almost with the conviction that the five dollars
had been well lost in keeping a perfessin' fambly
out of the worldly and soul-destroying circus
Mrs. Pinson, sitting alone by the smouldering
fire with the baby in her arms, looked at his
unconscious face upturned in the dim moonlight;
her gaze travelled slowly from one muffled,
indistinct form huddled under the shadow of the
wagon, to another; she sighed heavily, and her face
relapsed into its usual sombre expression. "I
wisht -" she muttered; then after a long pause,
as she stretched herself on the quilt beside her
slumbering spouse and wrapped the baby's feet
in an old shawl, she concluded with a little touch
of triumph in her whispered tones, "Anyhow, I
hev seen the el'phunt's track!"
"I AIN'T sayin'
nothin' ag'inst the women o'
Jim-Ned Creek ez women," said Mr. Pinson;
"an' what's more, I'll spit on my hands an' lay
out any man ez 'll dassen to sass 'em. But ez
wives the women o' Jim-Ned air the outbeatenes'
critters in creation!"
These remarks, uttered in an oracular tone,
were received with grave approbation by the half
a dozen idlers gathered about the mesquite fire
in Bishop's store. Old Bishop himself, sorting
over some trace-chains behind the counter,
nodded grimly, and then smiled, his wintry face
grown suddenly tender.
"You've shore struck it, Newt," assented Joe
Trimble. "You never kin tell how ary one of
'em'll ack under any succumstances."
Jack Carter and Sid Northoutt, the only
bachelors present, grinned and winked slyly at
"You boys neenter be so brash," drawled Mr.
Pinson's son-in-law, Sam Leggett, from his perch
on a barrel of pecans; "jest you wait ontell
Minty Cullum an' Loo Slater gits a tight holt!
Them gals is ez meek ez lambs - now. But so
was Mis' Pinson an' Mis' Trimble in their day an'
time, I reckon. I know Becky Leggett was."
"The studdies'-goin' woman on Jim-Ned,"
continued Mr. Pinson, ignoring these interruptions,
"is Mis' Cullum. An' yit, Tobe Cullum
ain't no safeter than anybody else - considerin'
of Sissy Cullum ez a wife!"
Mr. Trimble opened his lips to speak, but shut
them again hastily, looking a little scared, and
an awkward silence fell on the group.
For the shadow of Mrs. Cullum herself had
advanced through the wide doorway, and lay
athwart the puncheon floor; and that lady, a
large, comfortable-looking, middle-aged person,
with a motherly face and a kindly smile, after a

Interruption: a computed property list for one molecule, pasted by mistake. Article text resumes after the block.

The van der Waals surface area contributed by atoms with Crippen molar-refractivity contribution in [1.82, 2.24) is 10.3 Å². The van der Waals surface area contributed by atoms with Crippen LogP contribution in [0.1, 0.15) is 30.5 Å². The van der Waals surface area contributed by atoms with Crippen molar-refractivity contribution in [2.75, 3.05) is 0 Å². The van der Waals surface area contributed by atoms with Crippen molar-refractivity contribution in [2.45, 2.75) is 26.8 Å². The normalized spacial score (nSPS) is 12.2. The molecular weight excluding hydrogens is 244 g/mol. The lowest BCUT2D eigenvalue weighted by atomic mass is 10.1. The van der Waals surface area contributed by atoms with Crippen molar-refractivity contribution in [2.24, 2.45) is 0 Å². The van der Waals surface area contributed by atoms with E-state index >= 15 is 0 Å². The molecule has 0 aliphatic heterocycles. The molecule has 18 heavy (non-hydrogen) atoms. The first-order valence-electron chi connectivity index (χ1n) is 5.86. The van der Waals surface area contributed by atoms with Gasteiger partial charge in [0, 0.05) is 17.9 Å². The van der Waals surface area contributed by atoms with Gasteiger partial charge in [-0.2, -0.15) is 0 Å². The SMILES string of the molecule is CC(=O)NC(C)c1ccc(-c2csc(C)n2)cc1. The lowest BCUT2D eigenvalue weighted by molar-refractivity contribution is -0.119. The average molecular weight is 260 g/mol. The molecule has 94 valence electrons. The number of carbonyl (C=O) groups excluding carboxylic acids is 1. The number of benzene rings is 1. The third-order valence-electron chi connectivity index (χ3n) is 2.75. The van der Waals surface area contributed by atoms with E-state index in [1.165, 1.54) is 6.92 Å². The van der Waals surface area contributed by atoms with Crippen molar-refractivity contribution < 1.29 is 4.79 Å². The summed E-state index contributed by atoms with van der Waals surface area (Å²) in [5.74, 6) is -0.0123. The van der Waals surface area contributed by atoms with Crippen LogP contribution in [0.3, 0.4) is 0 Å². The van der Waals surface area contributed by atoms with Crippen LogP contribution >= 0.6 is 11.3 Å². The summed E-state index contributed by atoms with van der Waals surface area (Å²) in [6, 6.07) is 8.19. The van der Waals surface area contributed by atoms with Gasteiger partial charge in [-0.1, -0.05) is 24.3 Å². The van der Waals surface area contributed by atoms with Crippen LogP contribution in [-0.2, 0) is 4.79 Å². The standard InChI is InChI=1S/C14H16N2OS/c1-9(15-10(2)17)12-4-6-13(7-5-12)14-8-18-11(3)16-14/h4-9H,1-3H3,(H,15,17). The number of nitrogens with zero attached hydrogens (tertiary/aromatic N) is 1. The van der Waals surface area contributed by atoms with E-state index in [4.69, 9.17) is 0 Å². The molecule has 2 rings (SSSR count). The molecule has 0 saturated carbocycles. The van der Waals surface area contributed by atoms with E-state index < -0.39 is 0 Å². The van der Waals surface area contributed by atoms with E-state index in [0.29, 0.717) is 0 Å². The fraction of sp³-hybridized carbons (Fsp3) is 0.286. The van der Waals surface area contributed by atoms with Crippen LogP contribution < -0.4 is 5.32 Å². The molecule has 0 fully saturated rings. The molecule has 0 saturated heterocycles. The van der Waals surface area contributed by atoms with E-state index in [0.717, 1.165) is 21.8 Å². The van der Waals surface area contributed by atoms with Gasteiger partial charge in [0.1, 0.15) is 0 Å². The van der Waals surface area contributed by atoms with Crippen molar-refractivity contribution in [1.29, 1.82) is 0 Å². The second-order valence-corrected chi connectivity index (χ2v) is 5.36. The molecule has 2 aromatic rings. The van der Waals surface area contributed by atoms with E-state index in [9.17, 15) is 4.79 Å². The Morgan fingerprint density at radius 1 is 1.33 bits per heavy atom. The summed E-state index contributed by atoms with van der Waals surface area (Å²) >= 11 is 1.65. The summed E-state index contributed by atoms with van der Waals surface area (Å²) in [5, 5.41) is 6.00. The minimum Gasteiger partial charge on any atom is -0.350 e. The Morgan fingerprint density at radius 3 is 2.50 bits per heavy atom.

momentary survey of the scene before her,
walked briskly in. She shook hands across the
counter with the storekeeper, and passed the
time of day all around.
Bud Hines, the new clerk, shuffled forward
eagerly to wait on her. Bud was a sallow-faced,
thin-chested, gawky youth from the States, who
had wandered into these parts in search of health
and employment. He was not yet used to the
somewhat drastic ways of Jim-Ned, and there
was a homesick look in his watery blue eyes; he
smiled bashfully at her while he measured off
calico and weighed sugar, and he followed her
out to the horse-block when she had concluded
her lengthy spell of shopping.
"You put on a thicker coat, Bud,"
she said, pushing back her elm-bonnet and looking
down at him from the saddle before she
moved off. "You've got a rackety cough. I
reckon I'll have to make you some mullein
"Oh, Mis' Cullum, don't trouble yourself
about me," Mr. Hines cried, gratefully, a lump
rising in his throat as he watched her ride away.
The loungers in the store had strolled out on
the porch. "Mis' Cullum cert'n'y is a sister in
Zion," remarked Mr. Trimble, gazing admiringly
at her retreating figure.
"M - m - m - y - e - e - s," admitted Mr. Pinson.
"But," he added, darkly, after a meditative
pause, "Sissy Cullum is a wife, an' the women
o' Jim-Ned, ez wives,
air liable to conniptions."
Mrs. Cullum jogged slowly along the brown,
wheel-rifted road which followed the windings
of the creek. It was late in November. A
brisk little norther was blowing, and the nuts
dropping from the pecan-trees in the hollows
filled in the dusky stillness with a continuous
rattling sound. There was a sprinkling of belated
cotton bolls on the stubbly fields to the right
of the road; a few ragged sunflowers were still
abloom in the fence corners, where the pokeberries
were red-ripe on their tall stalks.
"I must lay in some poke root for Tobe's
knee-j'ints," mused Mrs. Cullum, as she turned
into the lane which led to her own door-yard.